Wednesday morning, tragedy struck at an Alexandria, Virginia, baseball field, when a lone gunman opened fired at Republican congressional members practicing for a charity baseball game. The gunman, a former Bernie Sanders volunteer, was said to be distraught over President Trump’s election, sprayed the field with bullets. Four people were injured during the assault, including Steve Scalise, the majority whip of the House of Representatives.
Two members of Mr. Scalise’s Capitol Police security detail were wounded as they exchanged fire with the gunman, bravely fighting back and avoiding a massacre. One member of the police was wounded by gunfire, and another suffered other, minor injuries.
Wednesday evening, Congressman Scalise was announced to be in critical condition and facing more operations.
The Congressional Baseball Game for Charity, which has been played for 108 years, will go on as scheduled at Nats Park Thursday night. Tickets start at $10 and can be purchased on the Nats website. The first pitch is at 7:05 PM.
The shooting affected many who worked on Capitol Hill including RMNB reader Maria O., who has been a congressional staffer since 2015. Maria described the sadness of the day and also explained why it would be a great gesture to go to the game.
Photo: Maria O.
One night a year Congressional lawmakers move their partisan debates out of the Capitol and onto the baseball diamond. Since 1909, Republican and Democratic Members of Congress have faced off in the annual charity baseball game, and this thing is no throw-away contest. Teams have been hitting the practice field at 6:30am for months to prepare for tomorrow night’s match-up. Thousands of staffers and fans fill Nats Stadium each year to cheer on their bosses, many of whom played ball in their previous lives and are living out their childhood dreams in the MLB stadium. Amongst fans, competition for best wonky joke sign is almost as fierce as the game.
This morning, as this year’s Republican team finished up practice on a local Alexandria baseball field, a gunman opened fire and wounded House Majority Whip Steve Scalise, a congressional staffer, a lobbyist, and two U.S. Capitol Police officers. These events have left us all rattled, especially as members of our community remain in critical condition in area hospitals.
For someone who comes to work in Congress every day, it can feel like we’re moving away from the laudable and honorable debate I know we’re capable of. But I feel a strong, timeless kinship to everyone who has walked our marble halls, from the interns on up to the Speaker of the House. I won’t say that party doesn’t matter, because party is how we define our beliefs and work towards shared goal. But days like today I certainly feel party less than I feel those ties to history, towards our connections to everyone who has come to Congress for centuries to do hard work in even harder circumstances.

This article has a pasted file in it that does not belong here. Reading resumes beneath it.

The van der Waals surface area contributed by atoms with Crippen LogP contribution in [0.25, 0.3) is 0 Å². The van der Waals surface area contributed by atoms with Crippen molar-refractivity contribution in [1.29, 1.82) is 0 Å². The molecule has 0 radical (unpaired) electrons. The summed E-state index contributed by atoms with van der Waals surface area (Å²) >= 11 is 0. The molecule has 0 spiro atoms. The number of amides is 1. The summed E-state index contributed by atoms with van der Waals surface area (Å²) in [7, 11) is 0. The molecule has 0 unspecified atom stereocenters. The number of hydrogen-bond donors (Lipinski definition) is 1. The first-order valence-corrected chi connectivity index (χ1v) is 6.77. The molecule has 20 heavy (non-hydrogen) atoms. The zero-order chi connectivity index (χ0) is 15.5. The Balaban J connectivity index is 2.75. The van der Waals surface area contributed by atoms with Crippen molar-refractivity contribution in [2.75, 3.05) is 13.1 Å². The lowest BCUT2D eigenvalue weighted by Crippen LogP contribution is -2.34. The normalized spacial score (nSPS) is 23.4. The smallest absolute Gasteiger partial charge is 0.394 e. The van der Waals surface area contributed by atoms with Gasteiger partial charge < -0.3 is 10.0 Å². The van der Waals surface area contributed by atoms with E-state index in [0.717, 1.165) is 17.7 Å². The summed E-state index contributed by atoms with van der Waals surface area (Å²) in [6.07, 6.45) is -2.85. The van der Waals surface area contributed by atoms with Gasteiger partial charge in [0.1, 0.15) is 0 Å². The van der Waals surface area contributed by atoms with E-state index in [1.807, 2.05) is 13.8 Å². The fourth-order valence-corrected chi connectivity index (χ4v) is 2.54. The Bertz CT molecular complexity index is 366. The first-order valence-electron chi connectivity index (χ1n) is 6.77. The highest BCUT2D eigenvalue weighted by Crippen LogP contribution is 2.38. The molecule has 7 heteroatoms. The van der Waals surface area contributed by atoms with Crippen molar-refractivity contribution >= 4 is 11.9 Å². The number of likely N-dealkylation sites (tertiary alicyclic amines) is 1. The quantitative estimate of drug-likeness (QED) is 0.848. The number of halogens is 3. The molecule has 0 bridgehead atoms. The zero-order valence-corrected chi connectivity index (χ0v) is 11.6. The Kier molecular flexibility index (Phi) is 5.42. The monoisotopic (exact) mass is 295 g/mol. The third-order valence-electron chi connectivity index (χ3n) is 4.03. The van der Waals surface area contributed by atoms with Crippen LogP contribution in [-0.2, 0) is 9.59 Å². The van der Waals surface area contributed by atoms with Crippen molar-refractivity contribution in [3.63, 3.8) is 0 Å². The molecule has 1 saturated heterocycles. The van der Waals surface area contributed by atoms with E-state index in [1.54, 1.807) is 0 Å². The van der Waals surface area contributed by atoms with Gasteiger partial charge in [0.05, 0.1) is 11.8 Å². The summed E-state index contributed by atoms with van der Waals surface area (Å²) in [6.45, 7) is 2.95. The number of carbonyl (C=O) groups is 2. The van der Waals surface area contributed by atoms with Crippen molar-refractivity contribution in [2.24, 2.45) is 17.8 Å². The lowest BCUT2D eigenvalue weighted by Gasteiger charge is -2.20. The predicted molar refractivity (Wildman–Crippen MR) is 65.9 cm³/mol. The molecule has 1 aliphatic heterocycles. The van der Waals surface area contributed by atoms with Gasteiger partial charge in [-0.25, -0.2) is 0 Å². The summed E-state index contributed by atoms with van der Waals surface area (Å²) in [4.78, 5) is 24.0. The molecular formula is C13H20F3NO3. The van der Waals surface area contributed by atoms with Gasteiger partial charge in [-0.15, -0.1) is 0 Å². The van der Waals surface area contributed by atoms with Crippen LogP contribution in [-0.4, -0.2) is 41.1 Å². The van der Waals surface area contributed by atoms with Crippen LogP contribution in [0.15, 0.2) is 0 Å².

I know one thing for certain: we’re never going to solve this by turning in on ourselves and growing fearful of our neighbors. If lawmakers are threatened and become wary of going out into our communities, from grocery stores to baseball fields, that only serves to pull us apart from those we’re here to serve.
So, Members of Congress are not going to become afraid. Thursday night night they’re going to play some baseball.
I’m not betting on Nats vs. O’s level of skill, but there will be twice as much heart. Plus, Rep. Cedric Richmond has an 80-mile-an-hour fastball, so they’ve got that going for them.
This year’s game supports three fantastic organizations near and dear to many Washingtonian hearts, The Boys and Girls Clubs of Greater Washington, the Washington Literacy Center, and the Washington Nationals Dream Foundation. For $10, you can come cheer along with our community and support the city we love.
The Hill has always been a contentious place, but we can still sit in the sun, have a beer, and watch some baseball. I’d love to see some of you all, from my other family, come out and support this year’s game.
One last thing: I’ve had the immense privilege to spend a lot of time with members of the U.S. Capitol Police’s Dignitary Protection Division, several of whom saved lives this morning in Alexandria and were injured in the process. They are the best people I know on the Hill—at once hilarious and tough, practical and kind. A few of them have kept me going on some terrible days. The Capitol Police are damn good at their jobs.
Capitol Hill Officer David Bailey, who was reportedly shot, returned fire, and then still checked on Scalise pic.twitter.com/gvsSbXkIGm
— Mat (@sunnyright) June 14, 2017
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